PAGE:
I got spam today about "keeping the romance alive with a new baby!" It had stuff in it like, "Have a night out - just the two of you!" or "cook him a candlelit dinner!"
Are you fucking kidding me?
Listen, I have a seven week old (which the e-mail knew, since it was for "your baby's 7th week.") And a three year old. I'm not cooking a candlelit dinner unless the damn power goes out. And as for having a night out right now? Spam, I'm exclusively nursing a baby. Going out alone ain't in the cards right now.
There's too much importance on "rekindling the romance!!" after a baby. Let's be honest, first of all - who really wants candlelight and big nights out? It's not the guy, usually. It's the girl. If the guy wants to go out, it's not usually to, like, a showing of Eclipse and a dinner involving soulful gazes over wine. In fact, most guys are probably cool if you resume having sex and regularly shower. Bonus points if you occasionally dress in something other than sweatpants.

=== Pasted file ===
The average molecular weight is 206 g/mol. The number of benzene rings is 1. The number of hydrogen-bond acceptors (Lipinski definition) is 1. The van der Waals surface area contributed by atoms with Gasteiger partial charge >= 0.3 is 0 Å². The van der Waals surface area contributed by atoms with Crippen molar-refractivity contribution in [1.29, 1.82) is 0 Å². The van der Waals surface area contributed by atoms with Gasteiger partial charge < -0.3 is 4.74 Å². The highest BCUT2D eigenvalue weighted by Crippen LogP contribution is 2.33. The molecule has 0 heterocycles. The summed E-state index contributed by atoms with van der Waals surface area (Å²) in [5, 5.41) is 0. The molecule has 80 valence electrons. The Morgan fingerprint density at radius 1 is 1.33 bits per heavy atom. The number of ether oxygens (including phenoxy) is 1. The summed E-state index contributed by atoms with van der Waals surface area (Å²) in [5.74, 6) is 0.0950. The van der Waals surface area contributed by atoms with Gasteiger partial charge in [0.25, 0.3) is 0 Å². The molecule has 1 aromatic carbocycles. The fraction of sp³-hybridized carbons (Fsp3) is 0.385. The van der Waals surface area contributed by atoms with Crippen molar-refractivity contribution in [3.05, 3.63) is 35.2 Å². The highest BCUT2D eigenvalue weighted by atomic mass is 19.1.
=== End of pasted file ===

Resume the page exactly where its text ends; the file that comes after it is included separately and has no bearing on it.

And why are we so freaked out about the standard definition of romance anyways? Everything changes with kids. Romance does, too. I'd take Shane cleaning the kitchen because Keira's having a growth spurt and all I do is nurse her over a dozen roses. I'm not saying I never want the hearts and flowers crap again. But right now, I'm too tired for it.
I love Shane a ginormous amount still, but I'm cool with dates right now including our whole family. We're rock steady, and if we wanted our whole lives to be all about us, we wouldn't have had kids. And our children are the fleeting part of our life together. We'll have years when they've grown for long walks on the beach and all that jazz.
I'm not saying to ignore your significant other while you raise your kids, and you should certainly strive for alone time and work on making your love stay strong. But you're just delusional if you think the relationship of two people can ever be the same with kids added. One of the real challenges of relationships is keeping your love strong through all different aspects of life, and saying a candlelit dinner will do that is naive at best. Being realistic about things is much more sensible and leads to way less disappointment.